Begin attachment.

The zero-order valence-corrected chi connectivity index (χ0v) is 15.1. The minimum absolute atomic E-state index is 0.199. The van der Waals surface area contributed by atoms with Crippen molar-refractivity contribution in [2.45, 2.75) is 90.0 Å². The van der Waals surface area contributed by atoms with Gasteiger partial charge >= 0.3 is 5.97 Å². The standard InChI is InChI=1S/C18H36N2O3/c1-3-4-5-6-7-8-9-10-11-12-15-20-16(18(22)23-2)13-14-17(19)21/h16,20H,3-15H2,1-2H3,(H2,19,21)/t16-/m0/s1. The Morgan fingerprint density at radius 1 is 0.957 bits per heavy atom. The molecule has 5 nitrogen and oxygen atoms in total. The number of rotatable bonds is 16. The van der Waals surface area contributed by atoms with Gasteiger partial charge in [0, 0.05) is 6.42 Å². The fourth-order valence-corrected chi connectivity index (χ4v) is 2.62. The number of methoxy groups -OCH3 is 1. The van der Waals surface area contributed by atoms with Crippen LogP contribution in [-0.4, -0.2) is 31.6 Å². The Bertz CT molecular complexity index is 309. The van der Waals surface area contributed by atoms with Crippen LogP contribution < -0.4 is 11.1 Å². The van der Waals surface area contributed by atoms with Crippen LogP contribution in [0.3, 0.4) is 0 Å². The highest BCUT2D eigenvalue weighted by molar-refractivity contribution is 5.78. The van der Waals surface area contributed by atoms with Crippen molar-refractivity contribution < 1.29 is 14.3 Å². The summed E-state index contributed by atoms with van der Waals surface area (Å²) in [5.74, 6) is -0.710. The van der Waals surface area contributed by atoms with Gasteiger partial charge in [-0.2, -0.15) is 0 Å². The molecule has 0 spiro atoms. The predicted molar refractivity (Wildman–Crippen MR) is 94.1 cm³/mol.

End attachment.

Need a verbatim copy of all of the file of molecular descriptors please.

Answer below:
The zero-order valence-corrected chi connectivity index (χ0v) is 15.1. The minimum absolute atomic E-state index is 0.199. The van der Waals surface area contributed by atoms with Crippen molar-refractivity contribution in [2.45, 2.75) is 90.0 Å². The van der Waals surface area contributed by atoms with Gasteiger partial charge >= 0.3 is 5.97 Å². The standard InChI is InChI=1S/C18H36N2O3/c1-3-4-5-6-7-8-9-10-11-12-15-20-16(18(22)23-2)13-14-17(19)21/h16,20H,3-15H2,1-2H3,(H2,19,21)/t16-/m0/s1. The Morgan fingerprint density at radius 1 is 0.957 bits per heavy atom. The molecule has 5 nitrogen and oxygen atoms in total. The number of rotatable bonds is 16. The van der Waals surface area contributed by atoms with Gasteiger partial charge in [0, 0.05) is 6.42 Å². The fourth-order valence-corrected chi connectivity index (χ4v) is 2.62. The number of methoxy groups -OCH3 is 1. The van der Waals surface area contributed by atoms with Crippen LogP contribution in [-0.4, -0.2) is 31.6 Å². The Bertz CT molecular complexity index is 309. The van der Waals surface area contributed by atoms with Crippen LogP contribution < -0.4 is 11.1 Å². The van der Waals surface area contributed by atoms with Crippen LogP contribution in [0.3, 0.4) is 0 Å². The highest BCUT2D eigenvalue weighted by molar-refractivity contribution is 5.78. The van der Waals surface area contributed by atoms with Crippen molar-refractivity contribution < 1.29 is 14.3 Å². The summed E-state index contributed by atoms with van der Waals surface area (Å²) in [5.74, 6) is -0.710. The van der Waals surface area contributed by atoms with Gasteiger partial charge in [-0.2, -0.15) is 0 Å². The molecule has 0 spiro atoms. The predicted molar refractivity (Wildman–Crippen MR) is 94.1 cm³/mol.